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Deadly Dam Collapse in Laos Leaves Thousands Homeless

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Deadly Dam Collapse in Laos Leaves Thousands Homeless
Residents rest in front of a flooded establishment at a village in Sanamxai, Attapeu province on July 26. Rescuers battled fresh rains on July 26 to reach scores of people still missing after a dam collapse in southern Laos that unleashed a torrent of water, washing away whole villages and killing at least 26 people. NHAC NGUYEN / AFP / Getty Images

A dam in Laos collapsed Monday following heavy rains, killing 26, leaving thousands homeless and confirming worries expressed by environmental groups over the safety of hydroelectric development in one of Asia's poorest countries, Al Jazeera reported.


Laotian Prime Minister Thongloun Sisoulith told reporters Wednesday that at least 131 people are still missing after the Xepian-Xe Nam Noy dam unleashed five billion cubic meters (approximately 176.57 billion cubic feet) of water Monday at 8 p.m., flooding several nearby villages up to the rooftops.

The dam had been under construction since 2013, according to CNN, and is part of a larger plan to earn money for Laos by selling hydroelectric power to its neighbors.

"This break shows the major risks from dams being built, and dam designs that are unable to cope with extreme weather events, such as very heavy rains that we've seen in the last few days," International Rivers Laotian dams expert Maureen Harris told Al Jazeera.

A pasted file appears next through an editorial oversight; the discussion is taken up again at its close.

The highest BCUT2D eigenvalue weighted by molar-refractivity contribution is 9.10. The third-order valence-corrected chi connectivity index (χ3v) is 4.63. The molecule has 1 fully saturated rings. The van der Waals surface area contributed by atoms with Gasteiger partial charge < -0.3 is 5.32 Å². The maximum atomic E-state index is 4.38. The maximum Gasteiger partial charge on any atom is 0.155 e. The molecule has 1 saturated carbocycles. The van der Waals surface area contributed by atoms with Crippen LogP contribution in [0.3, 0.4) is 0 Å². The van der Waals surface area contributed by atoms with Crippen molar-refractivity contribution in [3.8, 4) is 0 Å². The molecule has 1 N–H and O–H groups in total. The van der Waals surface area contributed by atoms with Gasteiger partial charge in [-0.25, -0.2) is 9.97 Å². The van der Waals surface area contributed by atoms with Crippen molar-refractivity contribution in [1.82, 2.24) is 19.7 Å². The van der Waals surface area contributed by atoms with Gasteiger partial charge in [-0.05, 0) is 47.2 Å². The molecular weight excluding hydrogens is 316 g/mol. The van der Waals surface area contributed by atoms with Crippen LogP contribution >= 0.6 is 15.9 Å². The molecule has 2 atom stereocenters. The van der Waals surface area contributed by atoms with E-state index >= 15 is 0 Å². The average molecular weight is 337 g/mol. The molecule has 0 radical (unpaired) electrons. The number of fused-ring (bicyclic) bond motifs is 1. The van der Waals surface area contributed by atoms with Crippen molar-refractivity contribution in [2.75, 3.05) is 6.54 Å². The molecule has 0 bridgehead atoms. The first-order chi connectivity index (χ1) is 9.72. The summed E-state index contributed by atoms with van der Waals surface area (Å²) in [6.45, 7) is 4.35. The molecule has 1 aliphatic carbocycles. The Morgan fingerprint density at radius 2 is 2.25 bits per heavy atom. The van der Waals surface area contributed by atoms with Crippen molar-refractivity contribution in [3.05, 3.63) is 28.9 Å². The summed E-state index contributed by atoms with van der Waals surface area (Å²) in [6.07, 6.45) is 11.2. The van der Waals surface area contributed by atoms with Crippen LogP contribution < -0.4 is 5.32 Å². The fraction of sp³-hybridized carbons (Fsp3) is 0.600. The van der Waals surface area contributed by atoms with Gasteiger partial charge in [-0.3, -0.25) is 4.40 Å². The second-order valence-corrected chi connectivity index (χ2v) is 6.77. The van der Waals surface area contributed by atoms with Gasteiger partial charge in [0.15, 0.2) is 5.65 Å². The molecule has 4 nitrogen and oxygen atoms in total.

The dam collapse, which came without warning, impacted up to 11,777 people and displaced as many as 6,000, the Office of the UN Resident Coordinator in Laos reported, according to CNN.

Authorities have not released information on the extent of the damage, when waters are expected to recede or the cause of the collapse.

Project shareholder Ratchaburi Electricity Generating Holding Public Company Limited, which has pledged $40,000 to relief efforts, blamed the breach on the "continuous rainstorm which caused high volume of water to flow into the Project's reservoir," according to CNN.

Climate change is expected to increase rainfall by 50 percent in much of Asia, and the rain that falls is projected to be more intense, The Third Pole reported.

This is a problem for the future safety of hydroelectric development along the Mekong River Delta, which, as this incident shows, already poses grave risks.

"Communities were not given sufficient advanced warning to ensure their safety and that of their families. This event raises major questions about dam standards and dam safety in Laos, including their appropriateness to deal with weather conditions and risks," International Rivers said in a statement reported by CNN.

Concerns have also been raised about the impact of dams on the river's important fisheries.

"The Mekong Basin's fisheries are a vital resource, providing food security and livelihoods for millions of people, many of whom have limited opportunities to increase their food production or income," a report published by the Mekong River Commission in December 2017 and reported by CNN said.

The collapsed dam was projected to cost $1.2 billion, have a capacity of 410 megawatts and begin operations in 2019. It was to sell 90 percent of its electricity to Thailand and the rest to the local grid, according to Al Jazeera.

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